Indie stores are also offering discounts for online orders, free shipping, and other special services.
At Amazing Books – most of whose 60,000-book inventory is not itemized online -- Ackland will select books for customers based on authors or subjects they favor. “It’s very time-consuming,” he said. But it’s proved popular enough to earn him 20 to 40 orders a day. Ackland’s other financial coping strategies include working with his landlords and spending his tax refund to keep things afloat; as of Tuesday, he said he can last two more months of a shutdown.
A couple stores, however, aren’t operating online at all. Arlan Hess, who owns City Books, on the North Side, said she wasn’t set up to process online orders. (“Believe me, when this is over, I’m gonna do that!”)
She had successfully marketed books to local buyers via Instagram, delivering them personally. She suspended that service during the quarantine – she’s doing her best to stay at home – but came up with a novel scheme involving her product called Blind Date With a Book: a paperback wrapped in brown paper and sold sight unseen. (Most titles are classics like “Huckleberry Finn” or “Anna Karenina.”) Hess teamed with a local maker of banned-book-themed candles and a Chicago-based tea-blender to sell mail-order care packages through Etsy. The first batch of 25, posted last week, went quickly. “Not even 24 hours,” she said. “We’ve sold out and had to start a second batch.”
"I don't see how we'll survive this"
Dan Iddings, owner of Classic Lines, in Squirrel Hill, said he didn't sell online because his customers never seemed interested. Now he’s gone from moving about 250 or more books a week to a small fraction of that, all by phone and email orders.
“The situation is bad. It’s dire,” he said this past Tuesday. “I don’t see how we’ll survive this.” He sounded rueful about failing to operate online: “If I knew then what I know now.” He said he planned to start a GoFundMe campaign to save the store.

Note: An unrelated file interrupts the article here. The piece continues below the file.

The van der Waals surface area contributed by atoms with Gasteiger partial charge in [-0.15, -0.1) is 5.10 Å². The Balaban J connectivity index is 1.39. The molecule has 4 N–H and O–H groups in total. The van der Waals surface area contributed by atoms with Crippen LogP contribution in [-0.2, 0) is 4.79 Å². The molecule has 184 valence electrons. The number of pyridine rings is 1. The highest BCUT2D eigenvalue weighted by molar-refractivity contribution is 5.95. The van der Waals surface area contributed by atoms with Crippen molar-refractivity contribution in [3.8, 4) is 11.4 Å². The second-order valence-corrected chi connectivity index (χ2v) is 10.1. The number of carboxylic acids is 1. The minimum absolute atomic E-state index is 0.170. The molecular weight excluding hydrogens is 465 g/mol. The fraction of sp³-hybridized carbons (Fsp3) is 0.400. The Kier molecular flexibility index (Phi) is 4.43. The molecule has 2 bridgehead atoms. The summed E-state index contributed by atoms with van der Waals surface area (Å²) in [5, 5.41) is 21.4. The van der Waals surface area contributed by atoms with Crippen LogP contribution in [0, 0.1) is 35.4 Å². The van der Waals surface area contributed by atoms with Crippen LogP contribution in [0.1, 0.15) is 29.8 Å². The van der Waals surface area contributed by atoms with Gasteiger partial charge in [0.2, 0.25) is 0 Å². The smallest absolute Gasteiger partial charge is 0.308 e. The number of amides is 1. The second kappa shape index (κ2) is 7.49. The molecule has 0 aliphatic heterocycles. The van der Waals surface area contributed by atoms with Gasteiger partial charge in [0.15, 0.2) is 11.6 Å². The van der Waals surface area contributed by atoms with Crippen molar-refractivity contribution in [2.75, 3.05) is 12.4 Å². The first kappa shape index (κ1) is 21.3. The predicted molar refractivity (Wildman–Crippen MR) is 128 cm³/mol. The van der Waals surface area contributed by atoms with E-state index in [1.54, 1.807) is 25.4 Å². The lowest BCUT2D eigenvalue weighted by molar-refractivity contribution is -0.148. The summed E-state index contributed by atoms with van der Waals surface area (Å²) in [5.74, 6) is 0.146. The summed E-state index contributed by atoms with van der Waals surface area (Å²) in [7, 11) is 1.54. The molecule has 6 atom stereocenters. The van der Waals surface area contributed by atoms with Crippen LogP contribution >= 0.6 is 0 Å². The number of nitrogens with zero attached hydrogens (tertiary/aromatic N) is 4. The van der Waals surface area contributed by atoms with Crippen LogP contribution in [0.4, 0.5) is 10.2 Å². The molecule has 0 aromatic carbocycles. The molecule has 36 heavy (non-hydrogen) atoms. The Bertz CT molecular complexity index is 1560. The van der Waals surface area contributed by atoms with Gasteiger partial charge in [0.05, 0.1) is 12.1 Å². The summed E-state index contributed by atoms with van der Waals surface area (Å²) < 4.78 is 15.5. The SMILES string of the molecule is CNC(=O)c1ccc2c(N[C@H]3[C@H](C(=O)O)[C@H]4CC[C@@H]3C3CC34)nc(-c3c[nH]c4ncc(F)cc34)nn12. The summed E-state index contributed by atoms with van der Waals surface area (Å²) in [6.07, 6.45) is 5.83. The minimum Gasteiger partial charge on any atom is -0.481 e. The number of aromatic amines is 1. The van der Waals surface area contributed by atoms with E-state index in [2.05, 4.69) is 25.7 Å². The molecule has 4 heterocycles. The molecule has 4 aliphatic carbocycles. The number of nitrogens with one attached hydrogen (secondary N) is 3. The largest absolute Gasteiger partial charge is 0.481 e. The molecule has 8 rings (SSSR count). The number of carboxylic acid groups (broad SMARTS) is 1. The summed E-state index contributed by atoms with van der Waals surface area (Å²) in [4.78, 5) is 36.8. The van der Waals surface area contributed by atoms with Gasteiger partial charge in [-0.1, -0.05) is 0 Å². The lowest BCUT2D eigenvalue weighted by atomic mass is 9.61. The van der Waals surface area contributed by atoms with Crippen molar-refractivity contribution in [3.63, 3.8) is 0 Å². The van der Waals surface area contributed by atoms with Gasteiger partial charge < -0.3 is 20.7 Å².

What are Pittsburghers reading during quarantine? Even at Mystery Lovers Bookstore, in Oakmont, it’s not all mysteries.
“We have a lot of people ordering children’s books as well, with all the kids being home, they’re looking for ways to occupy their time,” says co-owner Kristy Bodnar. “Puzzles as well. We’re joking that puzzles are one of the only things as popular as toilet paper. We just can’t keep them in stock.”
“People are looking for something lighter to help them escape, and fantasy and sci-fi,” said O’Connor, of Penguin Bookshop.
Others prefer a different flavor of quarantine comfort.
"Our customer base supports us because they want to physically come into our store"
“I have seen, which I think is a little strange, … an uptick in copies of ‘The Plague,’ of ‘Decameron,’ and ‘Journal of a Plague Year,’ by Dafoe,” said Lesley Rains, who manages City of Asylum bookstore, on the North Side. “I don’t judge, whatever you gotta do to cope!”
Still, patrons – and booksellers too -- are missing one thing you can’t get online: face-to-face interaction.
“Our customer base supports us because they want to physically come into our store generally, talk to us, get recommendations from our booksellers, and be able to have that in person bookstore experience,” said White Whale’s Yeomans.
Bodnar said the effects of social distancing seem strongest among the longtime regulars at Mystery Lovers, some of whom have been stopping in weekly since the store was founded, 30 years ago.
“We’ve noticed some people are calling and they’re placing orders but we’ll spend another 15 to 20 minutes just talking to them on the phone, because not only are we not interacting with people, but they’re not either,” she said. “They like hearing a familiar voice and someone to speak to.”
Our offsite (read: home office) shop is up and running! Find ready-to-ship books—think new releases and bestsellers—now available on https://t.co/CvHu1ScHBl! For other books, you can still head to our @bookshop_org storefront for items shipped directly from the warehouse. pic.twitter.com/WOINyKRGTE— White Whale Bookstore (@whitewhalebks) March 28, 2020
Yeomans says White Whale, too, feels the love from fans, especially when it posts on social media: “Each time we’ve given an update we’ve seen sort of a big rush of orders come through either on our personal web site or on our affiliate sites. And that’s felt really good!”
Bookstores have weathered economic storms before – Penguin Bookshop, after all, was founded the very month of the 1929 stock-market crash that signaled the start of the Great Depression. But store owners emphasize they can’t survive without a lot of material help from customers.
“If you want bookstores in your neighborhoods, you’ve really gotta buy from your local bookstores,” said Ackland.